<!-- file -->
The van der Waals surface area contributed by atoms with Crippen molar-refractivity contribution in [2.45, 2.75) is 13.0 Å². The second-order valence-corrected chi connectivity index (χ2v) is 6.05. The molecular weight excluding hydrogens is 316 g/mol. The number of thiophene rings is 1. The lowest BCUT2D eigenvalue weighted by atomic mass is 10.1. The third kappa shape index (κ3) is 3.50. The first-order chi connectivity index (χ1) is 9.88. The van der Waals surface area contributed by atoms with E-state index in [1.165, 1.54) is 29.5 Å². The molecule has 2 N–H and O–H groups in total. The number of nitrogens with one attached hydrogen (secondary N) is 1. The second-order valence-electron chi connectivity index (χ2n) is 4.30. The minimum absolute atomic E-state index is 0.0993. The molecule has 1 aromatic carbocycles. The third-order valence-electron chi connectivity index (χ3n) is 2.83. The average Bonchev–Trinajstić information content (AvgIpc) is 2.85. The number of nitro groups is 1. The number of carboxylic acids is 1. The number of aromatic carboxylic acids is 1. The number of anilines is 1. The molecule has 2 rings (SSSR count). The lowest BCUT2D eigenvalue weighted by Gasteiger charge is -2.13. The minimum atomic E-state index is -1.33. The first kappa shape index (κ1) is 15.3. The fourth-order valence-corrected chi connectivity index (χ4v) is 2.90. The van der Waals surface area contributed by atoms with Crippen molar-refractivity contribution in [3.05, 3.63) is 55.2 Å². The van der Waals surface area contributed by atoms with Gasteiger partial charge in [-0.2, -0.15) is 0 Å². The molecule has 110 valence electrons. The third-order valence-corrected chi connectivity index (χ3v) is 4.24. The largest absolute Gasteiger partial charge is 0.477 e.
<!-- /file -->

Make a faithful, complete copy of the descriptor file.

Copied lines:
The van der Waals surface area contributed by atoms with Crippen molar-refractivity contribution in [2.45, 2.75) is 13.0 Å². The second-order valence-corrected chi connectivity index (χ2v) is 6.05. The molecular weight excluding hydrogens is 316 g/mol. The number of thiophene rings is 1. The lowest BCUT2D eigenvalue weighted by atomic mass is 10.1. The third kappa shape index (κ3) is 3.50. The first-order chi connectivity index (χ1) is 9.88. The van der Waals surface area contributed by atoms with E-state index in [1.165, 1.54) is 29.5 Å². The molecule has 2 N–H and O–H groups in total. The number of nitrogens with one attached hydrogen (secondary N) is 1. The second-order valence-electron chi connectivity index (χ2n) is 4.30. The minimum absolute atomic E-state index is 0.0993. The molecule has 1 aromatic carbocycles. The third-order valence-electron chi connectivity index (χ3n) is 2.83. The average Bonchev–Trinajstić information content (AvgIpc) is 2.85. The number of nitro groups is 1. The number of carboxylic acids is 1. The number of aromatic carboxylic acids is 1. The number of anilines is 1. The molecule has 2 rings (SSSR count). The lowest BCUT2D eigenvalue weighted by Gasteiger charge is -2.13. The minimum atomic E-state index is -1.33. The first kappa shape index (κ1) is 15.3. The fourth-order valence-corrected chi connectivity index (χ4v) is 2.90. The van der Waals surface area contributed by atoms with Crippen molar-refractivity contribution in [3.05, 3.63) is 55.2 Å². The van der Waals surface area contributed by atoms with Gasteiger partial charge in [-0.2, -0.15) is 0 Å². The molecule has 110 valence electrons. The third-order valence-corrected chi connectivity index (χ3v) is 4.24. The largest absolute Gasteiger partial charge is 0.477 e.